I work in the team developing BlueJ, a tool (an IDE) for helping beginners to learn object-oriented programming. BlueJ has over 1.8 million active users each year*. What are they all doing, exactly? Most of them are novices, learning to program. What mistakes are they making? Where are they getting stuck?
Various studies have looked at this issue specifically for BlueJ, e.g. Jadud (2007), Ragonis and Ben-Ari (2005). Other studies have looked at student behaviour in different tools but at a larger scale, e.g. Edwards et al. (2009). These studies have the advantage (not to be underestimated) of being able to relate observed behaviour to individual characteristics, to perform interviews, close-up observations and so on. What most of the studies lack is significant scale. Jadud had around 100 participants, Ragonis and Ben-Ari 50, Edwards had 1100. It isn’t the case that more participants is automatically better research — far from it. But larger numbers can convey some benefits.
Imagine that a particular problem or misconception affects, say, one student in hundred. A teacher with a class of twenty will see such a student once every five years. A researcher with a study of 100 will see one such student. A researcher with a large database, say 100,000 users, will have 1,000 such students. It’s clear who has the best chance of analysing this problem. Large scale data also has the advantage of generalising beyond some of the confounds in smaller scale studies. An individual smaller study can be confounded by the institution in which it is run, or the cohort of students, or the handful of teachers involved. A larger study which has participants from hundreds or thousands of institutions automatically overcomes these biases that can be problematic at smaller scales.
The other disadvantage of existing studies is that there is a lot of replicated work. Each study collects its own data and then throws it away again. While there are ethical concerns about personal data, if we could share the anonymous parts then we could maximise data re-use and minimise effort.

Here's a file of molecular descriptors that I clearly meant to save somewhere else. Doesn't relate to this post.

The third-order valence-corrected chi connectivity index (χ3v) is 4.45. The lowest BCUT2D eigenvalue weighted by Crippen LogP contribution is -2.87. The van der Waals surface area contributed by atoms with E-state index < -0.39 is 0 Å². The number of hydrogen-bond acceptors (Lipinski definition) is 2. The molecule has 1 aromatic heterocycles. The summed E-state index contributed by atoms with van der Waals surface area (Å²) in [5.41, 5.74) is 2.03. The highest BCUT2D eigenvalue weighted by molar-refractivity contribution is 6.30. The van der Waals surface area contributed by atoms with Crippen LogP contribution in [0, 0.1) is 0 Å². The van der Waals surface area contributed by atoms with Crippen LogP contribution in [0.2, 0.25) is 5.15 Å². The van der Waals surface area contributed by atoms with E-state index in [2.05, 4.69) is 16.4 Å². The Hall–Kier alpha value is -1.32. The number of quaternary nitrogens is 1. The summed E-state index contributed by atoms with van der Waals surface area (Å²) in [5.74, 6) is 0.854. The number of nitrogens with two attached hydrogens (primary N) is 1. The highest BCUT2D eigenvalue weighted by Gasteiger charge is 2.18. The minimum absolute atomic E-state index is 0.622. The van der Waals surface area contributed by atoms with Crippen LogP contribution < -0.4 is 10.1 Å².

The Blackbox project
We have begun a data collection project, called Blackbox, to record the actions of BlueJ users. We’re inviting all the BlueJ users (with the latest version, 3.1.0, onwards) to take part. About 2 months in to the project, we already have 25,000 users who have agreed to take part, with 1,000 sending us data each day. Based on current estimates, I expect that in November 2013 we should see around 5,000 users sending data each day, with a total of over 100,000 users. Rather than hoarding the data, we are making this data available to other computing education researchers for use in their own research, so that we can all benefit from this project.
This is not a panacea for programming research — in some respects this data is incredibly limited, as it is deliberately anonymised and carries no data at all about the person sitting in front of the computer. But we are receiving a lot of program code, IDE interactions and compilation results which could prove very useful for various research projects. For example, my colleague Davin is investigating improving the quality of Java error messages for beginners. The Blackbox project will provide a lot of data on what errors users encounter, and what they subsequently do about the error, which should prove helpful to him.
Today I gave a lightning talk at the ICER conference about this project, and I’m also preparing a paper for next year’s SIGCSE conference with some more details and initial results. Meanwhile, if any researchers are interested in using this data for their own research, you can email us to ask about getting access at email@example.com.
(Incidentally, I think this sort of large-scale data collection is likely to be a growth area in computing education research in the next few years. I saw another lightning talk about looking at the Khan Academy data; there is also data from a lot of MOOCs, and things like Scratch 2.0 store all programs in the cloud as they are edited. The difficult aspect is getting useful, sensible results out of such a large data set. I suspect there may be a Gartner hype-cycle effect: an initial rush of papers that just tack “big data” on to some studies that suffer from the lack of context on the data, followed by some push back. As I said, it’s not a magic bullet, but deployed sensibly could form a useful research tool.)
* The 1.8 million figure is an underestimate for the total BlueJ users, but it’s a pretty accurate figure for “BlueJ users with full Internet access”, which is what matters for our Blackbox estimates. If they don’t have Internet access, they can’t take part anyway.